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Employers who mistreat staff will face up to £20,000 fine under workers’ rights overhaul

Employers who mistreat staff will face up to £20,000 fine under workers’ rights overhaul

Liz Bates

2 min read

Employers who mistreat their staff could face a £20,000 fine under new government plans to boost workers’ rights.

Business Secretary Greg Clark unveiled the new measures, which will also prevent agency staff being paid less than permanent employees.

Many of the reforms are aimed at workers in the so-called “gig economy”, who will get new entitlements to holiday and sick pay.

But Labour and the TUC said the shake-up did not go far enough to protect workers in insecure employment.

The proposals are set out in a new report called the Good Work Plan and are based on recommendations made by former Tony Blair adviser Matthew Taylor after he carried out a review for the Government.

Mr Taylor told the Sun: “I’m 58 and this is the first time in my life a Conservative government has acted to help vulnerable workers.”

Mr Clark said: “The world of work is changing, bringing new opportunities for innovative businesses and new business models to flourish, creating jobs across the country and boosting our economy.

“Today’s largest upgrade in workers’ rights in over a generation is a key part of building a labour market that continues to reward people for hard work, that celebrates good employers and is boosting productivity and earning potential across the UK.”

But Shadow Business Secretary Rebecca Long-Bailey said: "This Conservative government has failed to support workers. Instead it has increased tribunal fees, attacked the health and safety of workers, introduced the draconian Trade Union Act and presided over the lowest wage growth in a decade.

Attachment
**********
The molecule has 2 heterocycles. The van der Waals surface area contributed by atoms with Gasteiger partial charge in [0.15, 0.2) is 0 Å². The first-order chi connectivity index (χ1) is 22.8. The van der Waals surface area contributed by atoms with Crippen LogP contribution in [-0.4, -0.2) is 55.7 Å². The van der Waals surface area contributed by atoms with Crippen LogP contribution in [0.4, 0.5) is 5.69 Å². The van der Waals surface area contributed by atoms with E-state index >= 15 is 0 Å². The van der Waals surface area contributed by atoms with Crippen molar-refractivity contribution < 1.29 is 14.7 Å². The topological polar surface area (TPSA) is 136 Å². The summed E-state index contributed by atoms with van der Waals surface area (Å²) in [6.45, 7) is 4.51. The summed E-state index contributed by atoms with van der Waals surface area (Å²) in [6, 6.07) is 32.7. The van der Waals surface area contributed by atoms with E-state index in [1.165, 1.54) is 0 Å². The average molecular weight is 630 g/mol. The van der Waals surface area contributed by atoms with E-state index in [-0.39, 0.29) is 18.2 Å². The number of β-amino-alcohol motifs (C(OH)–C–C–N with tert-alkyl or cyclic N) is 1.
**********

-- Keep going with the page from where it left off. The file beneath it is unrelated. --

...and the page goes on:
"These proposals do nothing to tackle the growing number of people on precarious zero hours contracts and with their botched Brexit deal threatening jobs and rights they'll have to do a lot more than this to reassure workers."

TUC chief Frances O’Grady said the measures didn’t go far enough, particularly in tackling zero hours contracts, and called for more powers for trade unions.

She said: “These reforms as a whole won’t shift the balance of power in the gig economy.

“Unless unions get the right to organise and bargain for workers in places like Uber and Amazon, too many working people will continue to be treated like disposable labour.

“The right to request guaranteed working hours is no right at all. Zero hours contract workers will have no more leverage than Oliver Twist.”

Read the most recent article written by Liz Bates - Jeremy Corbyn admits he would rather see a Brexit deal than a second referendum


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